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Home  > Tamil Eelam Struggle for Freedom > International Frame of  the Tamil Struggle  > The Indian Ocean Region - A  Story Told with Pictures > Another U.S. base in the Indian Ocean? - Acquisition and Cross-Servicing Agreement & the Indo Sri Lanka Accord > International Relations in an Asymmetric Multi Lateral World

The Indian Ocean Region
Another U.S. base in the Indian Ocean?

B. Muralidhar Reddy in the Hindu, 9 March 2007

" The provisions of the Acquisition and Cross-Servicing Agreement (ACSA) cannot be described as being detrimental to New Delhi's interests in the current phase of its relations with Washington. However, in a possible new context India has every reason to be concerned about the pact. A brief summary of the nature of the agreement will illustrate this. India, from a long-term perspective, has every reason to be concerned about the ACSA between the U.S. and Sri Lanka.. The fact it took so long for Colombo to join the ACSA club is illuminating. "

[see also 1.Video-Interview with Dharmaretnam D. Sivaram on the strategic interests of the big powers in Sri Lanka. Sivaram was  silenced by his enemies on 28th of April 2005 2. India's Project Seabird  and the Indian Ocean's Balance of Power  and 3. US views Tamil Nadu as 'gateway state' connected both to the east and the west]


The ten year Acquisition and Cross-Servicing Agreement (ACSA) signed by the United States and Sri Lanka on March 5, which provides for among other things logistics supplies and re-fuelling facilities, has major ramifications for the region, particularly India.

However, New Delhi's silence on the development is a reflection of the changed geo-political environment in the post-Cold War era with the emergence of the U.S. as the sole superpower. The new dynamics in India-U.S. ties could be another reason for South Block's silence.

For all the sophistry and spin by the Americans, the ACSA is a military deal and, on the face of it, is loaded in Washington's favour. For the U.S., it is as good as acquiring a base in the Indian Ocean and at little or no cost. In the immediate context, the ACSA suits the Mahinda Rajapaksa Government as an advertisement of its influence with the superpower in general and in its fight against the Liberation Tigers of Tamil Eelam in particular.

Just a few years ago, such an agreement would have been inconceivable given the sensitivities of India in view of the geographical proximity of Sri Lanka. For example, the grant of permission by Colombo to Voice of America to establish its transmitter in the island and the leasing of oil tanks in Trincomalee port to pro-American firms were major bones of contention between India and Sri Lanka for decades.

Both the subjects were covered elaborately in the exchange of letters between Prime Minister Rajiv Gandhi and Sri Lanka's President J.R. Jayawardene as part of the 1987 Indo-Sri Lanka Accord. The key element in the letters was the agreement that given

"the importance of nurturing this traditional friendship, it is imperative that both Sri Lanka and India reaffirm the decision not to allow our respective territories to be used for activities prejudicial to each other's unity, territorial integrity and security."

The provisions of the ACSA cannot be described as being detrimental to New Delhi's interests in the current phase of its relations with Washington. However, in a possible new context India has every reason to be concerned about the pact. A brief summary of the nature of the agreement will illustrate this.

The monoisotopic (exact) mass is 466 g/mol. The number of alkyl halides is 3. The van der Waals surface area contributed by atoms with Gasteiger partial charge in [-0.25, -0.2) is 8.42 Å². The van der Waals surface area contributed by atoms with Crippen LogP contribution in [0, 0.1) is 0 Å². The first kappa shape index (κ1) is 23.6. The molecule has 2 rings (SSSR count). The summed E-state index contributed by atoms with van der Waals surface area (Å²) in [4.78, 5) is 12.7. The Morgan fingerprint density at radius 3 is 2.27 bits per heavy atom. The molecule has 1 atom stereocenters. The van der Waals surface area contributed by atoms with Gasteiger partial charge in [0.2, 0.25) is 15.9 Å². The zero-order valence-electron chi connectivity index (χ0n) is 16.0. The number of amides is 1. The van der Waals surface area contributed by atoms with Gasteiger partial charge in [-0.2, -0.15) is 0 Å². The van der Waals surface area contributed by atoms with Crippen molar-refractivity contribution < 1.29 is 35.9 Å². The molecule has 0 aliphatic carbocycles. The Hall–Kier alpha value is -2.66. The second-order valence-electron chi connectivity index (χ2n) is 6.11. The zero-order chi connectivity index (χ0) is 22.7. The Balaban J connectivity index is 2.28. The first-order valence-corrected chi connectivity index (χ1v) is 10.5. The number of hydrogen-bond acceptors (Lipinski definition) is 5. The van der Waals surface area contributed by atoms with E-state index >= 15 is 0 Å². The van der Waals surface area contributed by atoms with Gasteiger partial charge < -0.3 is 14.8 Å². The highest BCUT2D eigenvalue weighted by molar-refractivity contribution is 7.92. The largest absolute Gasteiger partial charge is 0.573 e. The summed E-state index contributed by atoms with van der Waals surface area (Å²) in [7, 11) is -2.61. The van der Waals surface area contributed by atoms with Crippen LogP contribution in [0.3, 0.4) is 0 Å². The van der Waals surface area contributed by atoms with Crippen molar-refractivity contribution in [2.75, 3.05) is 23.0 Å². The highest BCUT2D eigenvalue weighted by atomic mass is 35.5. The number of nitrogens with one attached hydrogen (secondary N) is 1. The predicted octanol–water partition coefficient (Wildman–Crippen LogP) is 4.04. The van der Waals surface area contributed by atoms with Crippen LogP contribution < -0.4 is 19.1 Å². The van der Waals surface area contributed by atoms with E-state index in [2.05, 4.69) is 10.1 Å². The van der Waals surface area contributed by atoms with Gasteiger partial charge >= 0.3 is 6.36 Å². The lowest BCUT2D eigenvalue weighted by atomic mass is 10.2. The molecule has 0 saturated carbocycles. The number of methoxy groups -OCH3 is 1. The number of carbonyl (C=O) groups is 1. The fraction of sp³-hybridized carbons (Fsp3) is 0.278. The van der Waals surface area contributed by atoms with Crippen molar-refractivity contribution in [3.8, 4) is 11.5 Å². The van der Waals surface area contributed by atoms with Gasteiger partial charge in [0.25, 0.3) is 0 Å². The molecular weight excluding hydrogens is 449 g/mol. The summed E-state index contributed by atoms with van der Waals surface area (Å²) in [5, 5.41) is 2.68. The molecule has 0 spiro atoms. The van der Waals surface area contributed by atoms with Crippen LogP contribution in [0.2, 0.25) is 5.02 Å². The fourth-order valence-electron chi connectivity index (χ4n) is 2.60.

Sri Lanka is the 90th country to sign an ACSA with the U.S.; Washington had been keen on such an agreement for years. The fact it took so long for Colombo to join the ACSA club is illuminating. The agreement provides a framework for increased inter-operability to transfer and exchange logistics supplies, and support and re-fuelling services during peacekeeping missions, humanitarian operations, and joint exercises.

The U.S. is engaged in these operations in different parts of the globe. Sri Lanka, a nation of 20 million saddled with an ethnic conflict, does not have the capabilities or infrastructure for such ventures even if it desired. The definition of some of the operations under the ASCA could be politically tricky. Iraq and Afghanistan are a case in point. Are the U.S. and its allies engaged in peacekeeping operations or waging a war in Iraq and Afghanistan? The answer will depend on who is posing the question to whom.

The categories of allowable goods and services include food, petroleum, and transportation. Of course, the provision of weapons systems or ammunition is expressly prohibited under the agreement. There are examples galore where food and fuel have been used as weapons. Indeed, there are safeguards in the pact that logistics support allowed under it cannot be transferred beyond the forces of the receiving party without consent of the providing party. And all transactions must be mutually agreed upon before any transfer is made.

However, is a foolproof mechanism possible to ensure compliance in letter and spirit of such accords particularly for smaller countries in dealing with a superpower?

Curiously, the signatory to the document from the Sri Lankan side was Gothabaya Rajapaksa, Defence Secretary and brother of the President. The American side was represented by its envoy in Colombo, Robert Blake. The ACSA comes under the Pentagon's jurisdiction. Though the signing ceremony took place in Colombo, the Sri Lankan Government did not deem it necessary to issue any statement on the subject. The Ministries of Defence, Foreign Affairs, and Information merely circulated the press release issued by the U.S. Embassy in Colombo on the deal.

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